Remarks by Paul Davidson, President of Universities Canada to the Greater Peterborough Chamber of Commerce, September 27, 2016
I want to begin with the acknowledgement that the land on which we gather is the traditional territory of the Anishinaabe Mississauga adjacent to Haudenosaunee Territory in eastern Ontario. I would like to thank the diverse Indigenous peoples whose footsteps have marked this territory for centuries.
Thank you for your warm welcome and for the welcome back from friends and colleagues I see here today: Trent University President Leo Groarke; and T.H.B. Symons, the founding president of Trent.
Unfortunately Peter Adams, your former provincial and federal representative, and my former “boss” when I was an intern at Queen’s Park in the late 1980s, isn’t here with us today, but I’ll have the pleasure of visiting with him a little later this afternoon.
Thanks to the Chamber for inviting me. The Peterborough Chamber is attracting national attention. Just last week, Sandra Dueck received an award for policy leadership. And Perrin Beatty, your national president, asked me specifically to send greetings and congratulations.
This trip along Highway 7 to Peterborough is like a homecoming for me. Although I work with virtually all the universities in Canada, I have to confess, this city holds a special place in my heart.
Tucked between fields, forests, lakes and rivers, it allows us room to think, explore and grow.
The fall of 1983, as I started first year, was an uncertain time for Peterborough. Manufacturing jobs were moving south. Economic growth stalled across Canada and so did the job market. Unemployment was at 12 per cent. There were big worries by people just trying to live their lives and fears that Peterborough would become part of the Rust Belt.
What happened here about 30 years ago not only shaped who I am and where I am today but also shaped a lot of what and where higher education is today and – as a result – where Canada is today.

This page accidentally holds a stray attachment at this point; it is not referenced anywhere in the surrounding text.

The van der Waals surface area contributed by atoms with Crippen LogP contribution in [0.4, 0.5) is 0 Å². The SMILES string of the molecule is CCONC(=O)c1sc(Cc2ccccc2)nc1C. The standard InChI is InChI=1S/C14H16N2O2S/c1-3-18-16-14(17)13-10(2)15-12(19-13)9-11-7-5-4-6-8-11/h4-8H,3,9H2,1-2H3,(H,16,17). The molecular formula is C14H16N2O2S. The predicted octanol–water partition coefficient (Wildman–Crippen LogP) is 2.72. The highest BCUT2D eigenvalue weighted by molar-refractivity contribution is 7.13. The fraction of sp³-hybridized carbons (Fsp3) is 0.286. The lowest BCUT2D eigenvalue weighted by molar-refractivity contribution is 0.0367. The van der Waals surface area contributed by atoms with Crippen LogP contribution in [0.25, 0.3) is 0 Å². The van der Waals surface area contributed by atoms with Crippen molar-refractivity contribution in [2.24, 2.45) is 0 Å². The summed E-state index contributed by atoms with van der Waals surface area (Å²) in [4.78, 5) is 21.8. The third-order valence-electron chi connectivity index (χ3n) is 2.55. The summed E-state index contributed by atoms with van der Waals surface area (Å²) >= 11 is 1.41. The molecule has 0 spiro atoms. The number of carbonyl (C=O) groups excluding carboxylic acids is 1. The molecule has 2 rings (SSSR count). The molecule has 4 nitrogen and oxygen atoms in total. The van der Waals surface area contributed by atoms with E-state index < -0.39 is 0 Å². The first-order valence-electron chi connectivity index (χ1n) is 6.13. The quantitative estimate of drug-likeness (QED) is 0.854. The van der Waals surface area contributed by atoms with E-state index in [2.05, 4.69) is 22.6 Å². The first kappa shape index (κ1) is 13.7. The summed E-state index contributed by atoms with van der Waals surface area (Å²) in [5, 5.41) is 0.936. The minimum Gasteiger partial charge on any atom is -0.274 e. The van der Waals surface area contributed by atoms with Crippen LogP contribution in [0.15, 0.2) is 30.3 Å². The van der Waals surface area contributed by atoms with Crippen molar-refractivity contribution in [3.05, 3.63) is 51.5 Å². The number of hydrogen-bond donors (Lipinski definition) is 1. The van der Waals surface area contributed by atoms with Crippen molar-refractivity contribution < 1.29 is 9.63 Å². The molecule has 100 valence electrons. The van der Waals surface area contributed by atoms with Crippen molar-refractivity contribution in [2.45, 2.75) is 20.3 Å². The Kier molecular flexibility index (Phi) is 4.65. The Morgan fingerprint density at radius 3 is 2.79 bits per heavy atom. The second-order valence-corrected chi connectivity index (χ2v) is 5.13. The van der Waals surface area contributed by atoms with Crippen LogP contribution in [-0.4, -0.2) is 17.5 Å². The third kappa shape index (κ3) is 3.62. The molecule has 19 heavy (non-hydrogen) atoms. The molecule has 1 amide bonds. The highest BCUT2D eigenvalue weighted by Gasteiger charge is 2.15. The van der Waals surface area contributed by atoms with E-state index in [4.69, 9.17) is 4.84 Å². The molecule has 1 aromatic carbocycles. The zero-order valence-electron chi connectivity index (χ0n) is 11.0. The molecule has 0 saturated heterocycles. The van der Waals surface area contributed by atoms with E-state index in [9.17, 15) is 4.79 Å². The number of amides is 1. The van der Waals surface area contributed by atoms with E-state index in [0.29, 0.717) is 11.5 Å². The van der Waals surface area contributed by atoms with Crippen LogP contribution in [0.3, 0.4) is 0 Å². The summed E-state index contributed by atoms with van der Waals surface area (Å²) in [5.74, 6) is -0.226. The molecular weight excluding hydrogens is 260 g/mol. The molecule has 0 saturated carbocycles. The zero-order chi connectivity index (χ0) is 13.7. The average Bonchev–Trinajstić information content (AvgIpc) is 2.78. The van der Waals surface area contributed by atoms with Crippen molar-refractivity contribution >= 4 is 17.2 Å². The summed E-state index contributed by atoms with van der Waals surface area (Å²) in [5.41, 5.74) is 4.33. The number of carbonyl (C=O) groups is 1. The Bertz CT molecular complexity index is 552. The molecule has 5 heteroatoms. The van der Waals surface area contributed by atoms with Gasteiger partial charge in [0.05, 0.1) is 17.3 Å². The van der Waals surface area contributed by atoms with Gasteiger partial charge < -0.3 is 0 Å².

I hope you’ll indulge me in a bit of reminiscing for a moment.
As a teenager, I was headed along the 401 to check out Queen’s and McGill. I stopped off to see my twin brother Bruce, already enrolled at Trent. In that short visit, I met Jack and Jane Matthews. Jack had just returned to Peterborough to create the Trent International Program. Had you met him, you’d remember his sparkling blue eyes shaded by his fisherman’s cap. He had a vision, shared by Jane, of education that went far beyond what could be offered by one professor standing at a podium. They envisioned students from around the world learning not just from lectures and readings, but from each other.
I was so charmed by the international, interdisciplinary and innovative approach to learning here, and by the beauty of the campus, I made my decision to stay.
Jack’s program with its commitment to internationalizing undergraduate education became – and still is – a leader in Canada for providing personalized support to international students and producing Canadians with international perspectives. That’s benefitted Peterborough too.
In fact, one of the first graduates of the program, Kenzu Abdella, became the head of the Kawartha Muslim Religious Association, the organization that runs the region’s first and, so far, only mosque. Kenzu, by the way, is a professor and chair of the Mathematics Department at Trent.
And last year you elected as your member of Parliament an Afghani woman who had arrived as a refugee. Maryam Monsef, minister of democratic institutions, is also a Trent grad. I have to say when I see Kenzu’s leadership in building a plural community and Maryam’s impressive work, I’m proud.
As for me, by the time I graduated, I had studied abroad for a year at the University of Zimbabwe and volunteered with World University Service of Canada to welcome and support refugees on campus.
Today, more than six-hundred international students from one-hundred countries add to the diversity of Peterborough because they study at Trent. Think of the cultural, economic and intellectual power they bring to this community. And to this country.
Universities play a key role in the economic, social and cultural well-being of Canada. We count on them for their expertise, research and for preparing the next generation of leaders.
Canada’s universities are actively participating in a series of important federal consultations on science, economic strategy, immigration, trade, culture and innovation.
These are consultations that will shape the future of the country. Done right, the outcomes will have an effect across the country from Newfoundland and Labrador to Yukon and points in between – including Peterborough. You have a stake in each of these reviews, so you are very fortunate here to have Trent in your city. I know that Peterborough is considered a bellwether community, indicating where the country is headed politically. I think we could argue that it’s a bellwether educationally as well.